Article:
|Table 1 Mean values±SE of plasma adiponectin (ng/ml), myeloperoxidase activity (unit/mg protein), serum nitrite (µmol/l), and serum nitrate (µmol/l) in control healthy and individuals with AMI|
Click here to view
|Table 2 Mean values±SE of serum total cholesterol (mg/dl), triacylglycerol (mg/dl), HDL-cholesterol (mg/dl), LDL-cholesterol (mg/dl), and VLDL-cholesterol (mg/dl) in healthy control and individuals with acute myocardial infarction|
Click here to view
| Discussion|| |
Myocardial infarction is exhibited in 10–15% of patients presented to the hospitals with chest pain annually .
Cardiovascular biomarkers including MPO, adiponectin, interleukins, and chemokines are under intensive validation and research .
The present study showed that plasma adiponectin level was significantly lower in patients with AMI (groups II, III, and IV) compared with the control group, which was in agreement with previous studies ,,, and this might be owing to a strong inflammatory activity in the atheromatous plaque .
The reported significant negative correlation between adiponectin level and age in patients with AMI could be owing to a possible disturbed adipokines synthesis or secretion in old-age individuals, an explanation that might support the concept of old age being a risk factor .
Moreover, the reported significant positive correlation between adiponectin and NO metabolites (nitrite/nitrate) levels could be explained by the assumption that adiponectin increases NO production by promoting the activity of endothelial nitric oxide synthase or by ameliorating the suppression of endothelial nitric oxide synthase activity by oxidized LDL .
It was found that MPO activities serve as a strong and independent predictor of endothelial dysfunction in humans, giving a mechanistic link between oxidation, inflammation, and cardiovascular disease . Moreover, MPO causes modification of HDL in AMI and generates dysfunctional HDL . Studies have shown that MPO levels are a predictor of death after chest pain and AMI. MPO has recently been shown to contribute to microvascular obstruction in patients with AMI. During myocardial ischemia-reperfusion sequences, microvascular function is associated with recruitment of polymorphonuclear neutrophils and has been attributed to decreased bioavailability of NO. Endothelium-dependent microvascular function is a multifactorial process involving endothelial injury or dysfunction, neutrophil accumulation, overproduction of reactive oxygen species, thrombus embolization, and activation of the coagulation cascade .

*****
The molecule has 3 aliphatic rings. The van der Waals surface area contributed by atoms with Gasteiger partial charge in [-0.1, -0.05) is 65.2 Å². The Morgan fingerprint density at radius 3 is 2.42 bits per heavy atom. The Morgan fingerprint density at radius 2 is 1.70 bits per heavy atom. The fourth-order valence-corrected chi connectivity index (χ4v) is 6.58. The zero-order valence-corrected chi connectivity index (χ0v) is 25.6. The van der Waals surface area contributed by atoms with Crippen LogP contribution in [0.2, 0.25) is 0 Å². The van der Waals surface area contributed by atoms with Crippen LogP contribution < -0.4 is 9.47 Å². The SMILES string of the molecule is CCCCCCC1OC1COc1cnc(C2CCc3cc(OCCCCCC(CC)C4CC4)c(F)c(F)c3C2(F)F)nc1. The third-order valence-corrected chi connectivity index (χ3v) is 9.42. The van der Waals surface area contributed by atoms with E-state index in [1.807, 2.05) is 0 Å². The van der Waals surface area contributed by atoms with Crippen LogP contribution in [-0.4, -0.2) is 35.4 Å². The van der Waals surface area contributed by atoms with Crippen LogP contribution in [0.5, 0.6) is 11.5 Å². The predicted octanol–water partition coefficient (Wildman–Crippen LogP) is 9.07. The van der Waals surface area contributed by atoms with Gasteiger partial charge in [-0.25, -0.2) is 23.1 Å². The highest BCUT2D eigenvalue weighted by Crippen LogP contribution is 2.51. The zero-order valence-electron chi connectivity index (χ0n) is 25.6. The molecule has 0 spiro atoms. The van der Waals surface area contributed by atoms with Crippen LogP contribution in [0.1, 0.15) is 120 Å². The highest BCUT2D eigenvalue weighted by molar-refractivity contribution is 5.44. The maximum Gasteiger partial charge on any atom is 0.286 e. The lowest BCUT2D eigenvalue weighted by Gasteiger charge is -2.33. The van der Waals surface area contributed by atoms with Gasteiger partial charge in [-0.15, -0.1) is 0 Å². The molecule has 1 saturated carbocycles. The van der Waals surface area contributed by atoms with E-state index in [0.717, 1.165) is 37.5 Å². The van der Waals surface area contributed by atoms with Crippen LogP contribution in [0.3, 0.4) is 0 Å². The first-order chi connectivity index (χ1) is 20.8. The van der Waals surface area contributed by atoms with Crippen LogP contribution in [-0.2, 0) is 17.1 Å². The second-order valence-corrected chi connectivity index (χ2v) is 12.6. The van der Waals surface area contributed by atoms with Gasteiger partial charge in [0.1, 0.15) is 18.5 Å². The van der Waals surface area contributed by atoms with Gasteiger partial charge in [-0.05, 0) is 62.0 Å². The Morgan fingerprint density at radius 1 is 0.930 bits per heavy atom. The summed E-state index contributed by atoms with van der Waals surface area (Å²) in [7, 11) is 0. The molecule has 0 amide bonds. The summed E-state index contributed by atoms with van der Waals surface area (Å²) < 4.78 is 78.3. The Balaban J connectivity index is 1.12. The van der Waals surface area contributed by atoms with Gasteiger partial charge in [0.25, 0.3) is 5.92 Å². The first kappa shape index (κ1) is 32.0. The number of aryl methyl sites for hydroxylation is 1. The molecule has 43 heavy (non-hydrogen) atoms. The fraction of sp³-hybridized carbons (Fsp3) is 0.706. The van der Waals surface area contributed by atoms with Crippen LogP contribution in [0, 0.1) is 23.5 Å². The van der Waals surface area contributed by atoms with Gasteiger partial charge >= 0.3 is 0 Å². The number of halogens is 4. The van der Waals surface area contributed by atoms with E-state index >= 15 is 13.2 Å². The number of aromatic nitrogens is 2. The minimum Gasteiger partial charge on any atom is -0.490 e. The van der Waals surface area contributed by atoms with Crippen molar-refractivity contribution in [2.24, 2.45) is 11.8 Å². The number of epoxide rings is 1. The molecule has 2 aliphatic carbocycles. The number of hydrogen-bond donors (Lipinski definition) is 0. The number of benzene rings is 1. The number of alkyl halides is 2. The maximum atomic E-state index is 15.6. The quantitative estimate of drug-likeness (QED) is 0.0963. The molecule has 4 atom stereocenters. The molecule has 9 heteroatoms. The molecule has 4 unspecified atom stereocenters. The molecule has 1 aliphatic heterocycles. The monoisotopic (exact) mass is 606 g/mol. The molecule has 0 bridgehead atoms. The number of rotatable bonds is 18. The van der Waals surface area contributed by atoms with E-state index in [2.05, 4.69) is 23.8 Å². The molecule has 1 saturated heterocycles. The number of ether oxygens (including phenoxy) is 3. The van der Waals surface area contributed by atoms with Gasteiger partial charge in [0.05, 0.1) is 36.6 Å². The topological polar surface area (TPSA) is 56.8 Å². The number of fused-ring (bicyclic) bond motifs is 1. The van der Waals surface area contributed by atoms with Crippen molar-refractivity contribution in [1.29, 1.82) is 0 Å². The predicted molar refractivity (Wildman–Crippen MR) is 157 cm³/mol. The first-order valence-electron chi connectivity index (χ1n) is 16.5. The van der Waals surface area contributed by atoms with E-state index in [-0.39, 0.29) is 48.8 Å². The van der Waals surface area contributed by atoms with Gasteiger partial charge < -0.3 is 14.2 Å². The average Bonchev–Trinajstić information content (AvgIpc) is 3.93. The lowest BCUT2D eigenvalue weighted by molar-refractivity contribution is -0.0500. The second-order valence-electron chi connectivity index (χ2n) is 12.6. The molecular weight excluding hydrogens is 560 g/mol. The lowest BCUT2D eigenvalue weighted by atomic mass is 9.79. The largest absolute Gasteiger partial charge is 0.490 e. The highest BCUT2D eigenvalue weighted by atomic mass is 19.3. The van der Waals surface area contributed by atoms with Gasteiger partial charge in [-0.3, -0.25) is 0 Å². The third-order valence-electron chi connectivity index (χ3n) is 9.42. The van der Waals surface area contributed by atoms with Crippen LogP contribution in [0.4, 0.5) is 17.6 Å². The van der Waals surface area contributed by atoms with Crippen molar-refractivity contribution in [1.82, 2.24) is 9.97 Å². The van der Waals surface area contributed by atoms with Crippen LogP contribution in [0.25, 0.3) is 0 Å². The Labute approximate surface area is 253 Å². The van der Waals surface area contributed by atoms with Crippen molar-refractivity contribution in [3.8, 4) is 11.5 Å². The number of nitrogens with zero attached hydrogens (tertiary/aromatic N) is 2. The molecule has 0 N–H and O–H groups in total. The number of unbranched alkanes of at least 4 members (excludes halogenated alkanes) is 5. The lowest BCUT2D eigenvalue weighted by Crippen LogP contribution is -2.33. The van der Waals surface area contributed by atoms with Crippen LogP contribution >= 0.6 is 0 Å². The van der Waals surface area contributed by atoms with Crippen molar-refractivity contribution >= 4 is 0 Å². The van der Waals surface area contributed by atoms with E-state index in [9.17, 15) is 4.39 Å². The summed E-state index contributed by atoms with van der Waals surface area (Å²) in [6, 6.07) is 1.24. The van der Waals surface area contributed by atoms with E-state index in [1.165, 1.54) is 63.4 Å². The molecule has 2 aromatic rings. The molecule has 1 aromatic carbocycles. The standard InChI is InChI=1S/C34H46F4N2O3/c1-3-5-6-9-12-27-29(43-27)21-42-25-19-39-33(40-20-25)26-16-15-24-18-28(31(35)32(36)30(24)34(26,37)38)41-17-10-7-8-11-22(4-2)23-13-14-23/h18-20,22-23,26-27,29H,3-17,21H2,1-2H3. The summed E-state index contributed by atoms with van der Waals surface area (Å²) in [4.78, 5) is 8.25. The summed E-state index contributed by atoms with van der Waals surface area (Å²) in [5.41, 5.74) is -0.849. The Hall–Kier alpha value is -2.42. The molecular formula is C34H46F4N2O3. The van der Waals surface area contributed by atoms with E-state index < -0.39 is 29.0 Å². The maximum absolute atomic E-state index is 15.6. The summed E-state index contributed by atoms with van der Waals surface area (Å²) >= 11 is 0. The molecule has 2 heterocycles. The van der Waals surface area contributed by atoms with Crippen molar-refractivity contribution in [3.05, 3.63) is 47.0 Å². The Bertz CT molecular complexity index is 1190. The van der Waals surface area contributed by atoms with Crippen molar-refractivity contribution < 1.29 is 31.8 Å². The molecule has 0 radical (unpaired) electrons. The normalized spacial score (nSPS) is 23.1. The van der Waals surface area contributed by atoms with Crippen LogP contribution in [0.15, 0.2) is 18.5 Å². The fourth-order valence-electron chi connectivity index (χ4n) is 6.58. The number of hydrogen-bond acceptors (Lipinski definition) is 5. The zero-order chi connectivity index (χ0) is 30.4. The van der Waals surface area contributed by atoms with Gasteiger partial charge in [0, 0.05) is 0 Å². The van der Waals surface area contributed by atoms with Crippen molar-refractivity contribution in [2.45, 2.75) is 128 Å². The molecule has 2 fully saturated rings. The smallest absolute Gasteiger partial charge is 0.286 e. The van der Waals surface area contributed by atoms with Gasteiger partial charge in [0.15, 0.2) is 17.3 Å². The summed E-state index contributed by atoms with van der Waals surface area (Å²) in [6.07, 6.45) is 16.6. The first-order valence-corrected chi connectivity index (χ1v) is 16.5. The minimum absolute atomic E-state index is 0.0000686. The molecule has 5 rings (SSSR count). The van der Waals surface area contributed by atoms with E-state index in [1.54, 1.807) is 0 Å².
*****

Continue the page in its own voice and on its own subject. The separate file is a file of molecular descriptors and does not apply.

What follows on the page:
The present study showed a significant increase in MPO activity in patients with AMI (groups I, II, and III) compared with the controls. This might be related to its secretion from activated leukocytes under inflammatory conditions .
Similarly, MPO has been shown to activate metalloproteinases and to promote destabilization and rupture of atherosclerotic plaque surface, thus MPO could be related to the future risk of AMI events .
A significant negative correlation was shown in this study between MPO activity and NO metabolites (nitrite/nitrate) levels, due to the uptake of MPO by endothelial cells through transcytotic process to accumulate within the subendothelial space, and to consume NO, thus interfering with the atheroprotective effect of NO .
Estimated serum levels of both NO metabolites (nitrite and nitrate) were significantly lower in patients with AMI compared with controls.Increasing number of cardiovascular risk factors was correlated with the degree of decrease in nitrite level. There were high levels of NO metabolites in both acute and chronic inflammatory conditions including atherosclerosis .
The levels of lipid profile were significantly changed in patients with AMI, which is in agreement with a study that had significantly higher levels of total cholesterol, LDL-C, VLDL-C, triglycerides, LDL-C/HDL-C, total cholesterol/HDL-C, and lower levels of HDL-C as compared with the controls .
In the present study, a significant correlation between lipid profile and adiponectin and MPO was shown. In addition, a significant correlation was found between lipid profile and NO metabolites as mentioned before .
| Conclusion|| |
In conclusion, AMI occurs accompanied by low levels of adiponectin, nitrite, nitrate, and HDL-C and high levels of MPO activity, total cholesterol, TG, and LDL-C ratio. These may all be regarded as risk factors and could be used as diagnostic tools for AMI.
The present study findings show the importance of NO as a predictor of AMI severity, a common mediator for the action of adiponectin and MPO, besides its possible interaction with dyslipidemia and hypertension. These findings point to the importance of NO in diagnosis and treatment of AMI.
Financial statement and sponsorship
Conflicts of interest
There are no conflicts of interest.
| References|| |
Calabro P, Maddaloni V, Malvezzi M et al.
Adipose tissue − mediated inflammation: the missing link between obesity and cardiovascular disease? Intern Emerg Med 2009; 4:25–34.
Guzik TJ, Korbut R. Adipocytokines − a novel link between inflammation and vascular function? J Physiol Pharmacol 2006; 57:505–528.
Berg AH, Scherer PE. Adipose tissue, inflammation and cardiovascular disease. Circ Res 2005; 96:939–949.
Nicholls SJ, Hazen SL. Myeloperoxidase and cardiovascular disease. Arterioscler Thromb Vasc Biol 2005; 25:1102–1111.
Stocker R, Keaney JF. Role of antioxidant modifications in atherosclerosis. Physiol Rev 2004; 84:1381–1478.